- Stress Reduction and Relaxation – Relaxation exercises, breathing exercises, massage, hypnosis, yoga and visualization techniques are all wonderful ways to help deal with electric shocks and the effects of stress on your body during menopause.
- Get a Full Night’s Rest – It is vital to get the recommended eight to nine hours of sleep to help alleviate menopausal electric shocks
Diet is important because many foods can help relieve the symptoms of menopause, while others can inflame them. Getting between 7-8 hours of sleep per night, staying hydrated and taking your vitamins and minerals – especially Vitamins B, B complex, C, D and E, Calcium and Potassium – can also benefit women experiencing menopausal symptoms. Conversely, drinking caffeine and alcohol can bring on menopausal symptoms.
- Stay hydrated – One of the most important diet changes to minimize electric shocks is to drink at least eight glasses of water a day.
- Phytoestrogens – Adopt a dietary plan that includes foods that contain phytoestrogens. These plant estrogens bind to estrogen receptors in your body and can alleviate electric shocks. Soy, tofu, beans, legumes, seaweed, potatoes, apples and carrots are all wonderful sources of phytoestrogens.
- Replenishing Your Diet – Eating more calcium-rich foods, magnesium-rich foods and Vitamin E-foods, like green vegetables, nuts and almonds, are other easily adaptable diet changes to help alleviate electric shocks.
Since hormonal imbalance is the cause of most menopause symptoms, and electric shocks are among them, the ideal treatment would be to bring the hormones back in balance. However, this is not easy to accomplish. Our first option is always to try the least invasive process available. Typically that means starting with a diet and lifestyle change and then using vitamins, alternative medicine and herbal remedies to help treat this symptom. These methods keep the unwanted side effects to a minimum. Some women find acupuncture, aromatherapy, biofeedback, hypnosis, and even massage will ease the common symptoms of menopause.
- Vitamins - Low Vitamin B12 levels are known to cause tingling, prickling and electric shock sensations in your extremities. Because Vitamin B12 is involved in oxygen metabolism and protein synthesis, it is recommended in treating electric shocks experienced during menopause.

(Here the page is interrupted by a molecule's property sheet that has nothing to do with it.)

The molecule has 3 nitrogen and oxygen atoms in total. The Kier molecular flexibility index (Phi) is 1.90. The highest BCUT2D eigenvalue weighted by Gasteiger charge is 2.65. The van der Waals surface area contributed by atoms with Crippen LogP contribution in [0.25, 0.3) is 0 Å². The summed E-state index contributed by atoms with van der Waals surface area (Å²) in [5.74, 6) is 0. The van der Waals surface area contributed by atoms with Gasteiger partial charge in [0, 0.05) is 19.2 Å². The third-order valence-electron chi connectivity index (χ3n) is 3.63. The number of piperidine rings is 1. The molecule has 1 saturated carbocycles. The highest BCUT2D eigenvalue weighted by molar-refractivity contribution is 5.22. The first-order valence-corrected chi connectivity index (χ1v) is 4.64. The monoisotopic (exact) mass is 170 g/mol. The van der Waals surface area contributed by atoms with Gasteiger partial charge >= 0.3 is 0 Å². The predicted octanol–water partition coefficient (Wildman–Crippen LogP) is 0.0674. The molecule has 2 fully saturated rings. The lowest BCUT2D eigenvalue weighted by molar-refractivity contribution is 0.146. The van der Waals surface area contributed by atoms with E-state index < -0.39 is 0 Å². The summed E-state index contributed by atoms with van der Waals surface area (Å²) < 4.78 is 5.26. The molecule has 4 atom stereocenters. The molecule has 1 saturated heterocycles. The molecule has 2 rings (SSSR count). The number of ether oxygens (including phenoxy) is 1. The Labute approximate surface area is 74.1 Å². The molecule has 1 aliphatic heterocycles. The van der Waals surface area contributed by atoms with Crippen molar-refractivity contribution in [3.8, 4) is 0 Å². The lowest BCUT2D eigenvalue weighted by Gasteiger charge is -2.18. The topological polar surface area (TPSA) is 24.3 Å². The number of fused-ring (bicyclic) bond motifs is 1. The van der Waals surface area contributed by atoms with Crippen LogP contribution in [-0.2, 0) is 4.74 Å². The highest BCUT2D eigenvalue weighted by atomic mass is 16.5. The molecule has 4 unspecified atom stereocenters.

- Alternative Medicine – Chinese medicine (acupuncture) has been a long standing treatment for headaches around the world. Acupuncture is a medical treatment involving the insertion of sharp sterile needles into the body at specific points according to a mapping of “energy pathways.” Acupuncture in particular has produced outstanding results in pain management for many women.
- Black Cohosh One of the most commonly used herbal remedies is Black Cohosh, a perennial plant that is a member of the buttercup family. It provides powerful phytoestrogens that mimic the hormone’s effects and bind to hormone receptors in the uterus and other parts of the body, alleviating hot flashes. Black Cohosh is also known to relieve hot flashes efficiently and is a good alternative to HRT. It is also used effectively for treating PMS, arthritis and lowering blood pressure. Red Clover, Dong Quai, Ginseng, Kava and evening primrose oil can be used as natural therapies, although there are some risks involved. Herbal supplements are not as closely regulated as prescription drugs and the amount of the herbal product, quality and safety may vary between brands.
- Hormone Replacement Therapy – For more severe cases of electric shocks, women may seek surgical or pharmaceutical treatments, although it is important to keep in mind that there are many studies showing hormone replacement therapy (HRT) increases a woman’s risk of elevated blood pressure, endometrial and breast cancers, strokes, blood clots and gallbladder disease. It is advised to speak with your doctor or healthcare professional regarding the negative side effects before you begin treatment.